clock menu more-arrow no yes

Filed under:

State of the NFC East: Jumbled division still gives Giants a chance

New, comments

Let's check in on how the other three teams in the NFC East are doing. Maybe the Giants are still in this thing.

Noah K. Murray-USA TODAY Sports

With Week 2 in the books, we are officially two sixteenths -- or 12.5 percent if you don't fancy fractions -- of the way through the 2015 NFL season. Fortunately, or unfortunately, the season is still young and we have a ways to go yet.

But we are starting to get a picture of the state of the NFC East. It's still early, so the picture is fuzzy and out of focus, but its there, and getting clearer with every game.

So what does the NFC East look like after two weeks of NFL action?

Well, it looks a little something like this:

Dallas Cowboys (2-0)

Deservedly or not, the Cowboys are in the drivers' seat of the NFC East. They were the beneficiaries of a couple officiating faux pas and a 4th quarter collapse by the Giants to win on opening weekend. By the end of week 2 the Cowboys have lost Dez Bryant and Tony Romo to a pair of broken bones. Meanwhile their once feared running game has produced 171 yards on 53 attempts, or 3.2 yards per carry.

Washington Redskins (1-1)

Does anyone know where Robert Griffin III is? The answer has been on the bench, or playing safety for the scout team. Despite that, Washington is in 2nd place in the NFC East. They jumped out to an early lead in Week 1 against the Miami Dolphins, but couldn't maintain their momentum after Jarvis Landry broke a 48-yard punt return for a touchdown.

In Week 2, Washington jumped all over the feared front seven of the St. Louis Rams to the tune of a 17-0 lead at half-time, and finishing with 182 yards rushing on 37 carries (4.9 yards per carry). Meanwhile Kirk Cousins efficiently did enough to win, completing 23-of-27 passes for 203 yards and a touchdown.

New York Giants (0-2)

The New York Giants have shown shown enough to potentially be considered the class of the NFC East. The Giants went into the fourth quarter of each of their first two games with a 10-point lead, while dealing with a variety of injuries to both sides of the ball. In the season opener, the Giants' defense limited the Cowboys to 81 yards rushing, while their defense jarred the ball loose four times, recovering three.

In the second game, the Atlanta Falcons had no answers Eli Manning, Odell Beckham and Shane Vereen. Beckham came away with the best game of his young career, while Vereen had one of the best games of his career as well. For his part, Eli Manning's 292 yards passing were enough to pass the legendary Johnny Unitas on the all-time yardage list. -- he is 312 yards from passing Joe Montana, and 683 yards from passing Kerry Collins.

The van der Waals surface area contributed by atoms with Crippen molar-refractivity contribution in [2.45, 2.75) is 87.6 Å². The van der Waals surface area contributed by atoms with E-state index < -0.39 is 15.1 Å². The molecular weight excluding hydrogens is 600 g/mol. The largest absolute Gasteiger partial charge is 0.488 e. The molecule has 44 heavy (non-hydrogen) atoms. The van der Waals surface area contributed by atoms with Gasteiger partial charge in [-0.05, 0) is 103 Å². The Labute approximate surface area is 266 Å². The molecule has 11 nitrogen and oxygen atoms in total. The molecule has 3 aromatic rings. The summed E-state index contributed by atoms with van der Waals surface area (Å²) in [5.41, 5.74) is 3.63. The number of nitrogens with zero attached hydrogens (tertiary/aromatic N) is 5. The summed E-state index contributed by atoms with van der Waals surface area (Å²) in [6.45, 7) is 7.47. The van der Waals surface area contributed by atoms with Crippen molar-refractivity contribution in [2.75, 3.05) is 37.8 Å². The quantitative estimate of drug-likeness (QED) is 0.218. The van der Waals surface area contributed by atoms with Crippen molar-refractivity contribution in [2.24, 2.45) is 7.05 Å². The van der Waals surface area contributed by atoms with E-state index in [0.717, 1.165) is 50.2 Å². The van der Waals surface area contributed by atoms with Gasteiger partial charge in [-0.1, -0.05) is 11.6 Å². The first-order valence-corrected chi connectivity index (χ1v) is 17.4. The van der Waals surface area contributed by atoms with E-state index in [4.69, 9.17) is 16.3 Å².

Unfortunately, the Giants have also displayed the kind of mental errors that, while to be expected from young players, kill games and seasons. First a colossal job of clock mismanagement cost the Giants their first game, then a variety of mental mistakes cost the Giants their second loss.

Philadelphia Eagles (0-2)

These are not Andy Reid's Eagles, or the team that took Chip Kelly to the playoffs in his first season as an NFL head coach.

After getting complete control over his roster, these are Kelly's Eagles. Beginning in free agency, Kelly aggressively rebuilt his roster with a series of moves that had the NFL world asking "What is Chip Kelly doing!?"

After two weeks of football ... ee still don't know.

The Eagles' offense plays fast, that much is still true. However a that offense -- quarterbacked by Sam Bradford, who Kelly worked out a convoluted trade for -- has looked like anything but the juggernaut running at Ludicrous Speed that it was in preseason. Instead, they have looked inept.

2015 leading rusher DeMarco Murray has 11 yards on 21 rushing attempts in two games, and Bradford has four interceptions.

To sum up the Eagles' Week 2 loss: By the end of the game the Cowboys were missing their franchise quarterback, their franchise wide receiver, were quarterbacked by Brandon Weeden, were averaging 2.9 yards per carry,had more than 100 yards in penalties, and still were up 20-3 before a garbage-time touchdown by Bradford.

Final Thoughts

There is still a lot of football to be left to played.

Now, whether or not that is a good thing? I'll have to get back to you on that one ... Ask again sometime around Thanksgiving.

But as of right now, the NFC East is a mess.

The good news is that if the Giants can get a respite from the injuries stealing all their talented players and figure out how to close out a game, they have shown glimpses of a team that can still seize control of the division. However, until the Giants show that they can stop giving games away with penalties and mental mistakes, it's impossible to count on them for anything.

But the good news is that the rest of the division might just be giving them the time to figure it out.